Coal mining grew in such importance that the community was incorporated as a town in 1919, a status that it maintained until 1949, when the decline of local coal mines resulted in out migration and economic decline.
Coal mined at Joggins during the first decades of the 20th century primarily fed two electrical generating stations near Maccan, however these plants were outdated by the 1950s and the mines closed shortly after the Springhill Mining Disaster in 1958.
A late nineteenth century age has been inferred, with most props dating from the 1860s and 1870s.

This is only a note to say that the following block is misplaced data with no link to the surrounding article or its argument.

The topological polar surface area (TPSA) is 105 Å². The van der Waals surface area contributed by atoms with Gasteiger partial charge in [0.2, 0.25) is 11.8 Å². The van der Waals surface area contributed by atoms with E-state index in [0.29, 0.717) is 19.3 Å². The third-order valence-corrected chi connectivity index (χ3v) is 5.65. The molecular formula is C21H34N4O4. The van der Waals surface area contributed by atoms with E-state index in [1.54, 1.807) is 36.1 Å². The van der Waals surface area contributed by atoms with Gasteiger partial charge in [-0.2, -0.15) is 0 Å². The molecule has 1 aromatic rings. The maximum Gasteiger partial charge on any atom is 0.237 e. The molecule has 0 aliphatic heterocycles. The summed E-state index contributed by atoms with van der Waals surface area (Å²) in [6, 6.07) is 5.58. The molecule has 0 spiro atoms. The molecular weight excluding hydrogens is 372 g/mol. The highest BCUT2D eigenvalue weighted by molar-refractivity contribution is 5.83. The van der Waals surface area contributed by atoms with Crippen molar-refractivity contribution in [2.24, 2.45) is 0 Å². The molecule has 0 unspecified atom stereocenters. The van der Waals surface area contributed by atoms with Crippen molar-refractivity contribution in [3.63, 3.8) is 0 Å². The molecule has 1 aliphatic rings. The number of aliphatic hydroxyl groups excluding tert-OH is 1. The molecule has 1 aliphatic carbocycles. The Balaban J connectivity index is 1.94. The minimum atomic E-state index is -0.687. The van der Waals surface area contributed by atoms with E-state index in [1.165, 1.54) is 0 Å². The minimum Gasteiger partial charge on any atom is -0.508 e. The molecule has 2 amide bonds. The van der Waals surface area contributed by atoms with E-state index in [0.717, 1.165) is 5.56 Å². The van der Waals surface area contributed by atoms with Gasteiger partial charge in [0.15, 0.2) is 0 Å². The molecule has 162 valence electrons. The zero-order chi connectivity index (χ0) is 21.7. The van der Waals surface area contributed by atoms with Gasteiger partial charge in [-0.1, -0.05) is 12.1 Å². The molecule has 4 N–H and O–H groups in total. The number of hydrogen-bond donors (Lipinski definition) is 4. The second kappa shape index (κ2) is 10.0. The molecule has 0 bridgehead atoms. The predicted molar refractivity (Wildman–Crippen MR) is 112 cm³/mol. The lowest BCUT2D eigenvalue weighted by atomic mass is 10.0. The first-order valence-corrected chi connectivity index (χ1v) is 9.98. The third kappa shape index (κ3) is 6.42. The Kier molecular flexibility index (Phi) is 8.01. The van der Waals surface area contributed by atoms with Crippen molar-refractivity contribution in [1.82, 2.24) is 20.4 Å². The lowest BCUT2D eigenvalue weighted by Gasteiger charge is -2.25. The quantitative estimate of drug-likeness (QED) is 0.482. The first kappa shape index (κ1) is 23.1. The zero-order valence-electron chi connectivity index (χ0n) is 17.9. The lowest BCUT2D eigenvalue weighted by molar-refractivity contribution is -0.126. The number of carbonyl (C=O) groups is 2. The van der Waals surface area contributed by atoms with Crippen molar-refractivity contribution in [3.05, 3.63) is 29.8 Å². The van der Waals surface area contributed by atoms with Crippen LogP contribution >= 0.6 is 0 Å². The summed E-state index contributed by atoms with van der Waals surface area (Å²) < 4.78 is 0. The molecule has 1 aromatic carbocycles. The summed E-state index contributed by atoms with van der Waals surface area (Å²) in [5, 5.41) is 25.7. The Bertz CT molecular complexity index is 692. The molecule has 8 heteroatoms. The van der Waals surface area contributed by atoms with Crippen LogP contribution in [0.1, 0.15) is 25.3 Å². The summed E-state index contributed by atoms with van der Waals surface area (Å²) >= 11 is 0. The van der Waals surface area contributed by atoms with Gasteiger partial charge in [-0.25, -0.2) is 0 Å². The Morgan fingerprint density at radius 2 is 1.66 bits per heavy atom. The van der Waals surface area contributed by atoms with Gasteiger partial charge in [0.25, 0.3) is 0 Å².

The coal mines attracted a diverse number of workers, some as young as 12 years.
The Bay of Fundy also boosts a rich tradition of shipbuilding.
In the 1800s, wooden coastal schooners were built on the shore to carry coal and mill stones to the United States.
In 2008, the Joggins Fossil Cliffs were designated as a UNESCO natural heritage site.
The Joggins area is ecologically diverse and rich in wildlife. In the fall the area is popular with birdwatchers; the rich marshes, originally diked by the Acadians in the 1600s, attract hundreds of thousands of migrating birds.
Joggins has been known for its fossils since the early 19th century.
The fossils are found in the exposed Pennsylvanian coal seams in the cliffs that overlook the shore.
The Bay of Fundy has the highest tides in the world.
Visitors can walk on the ocean floor at low tide, or go rafting on the tidal bore.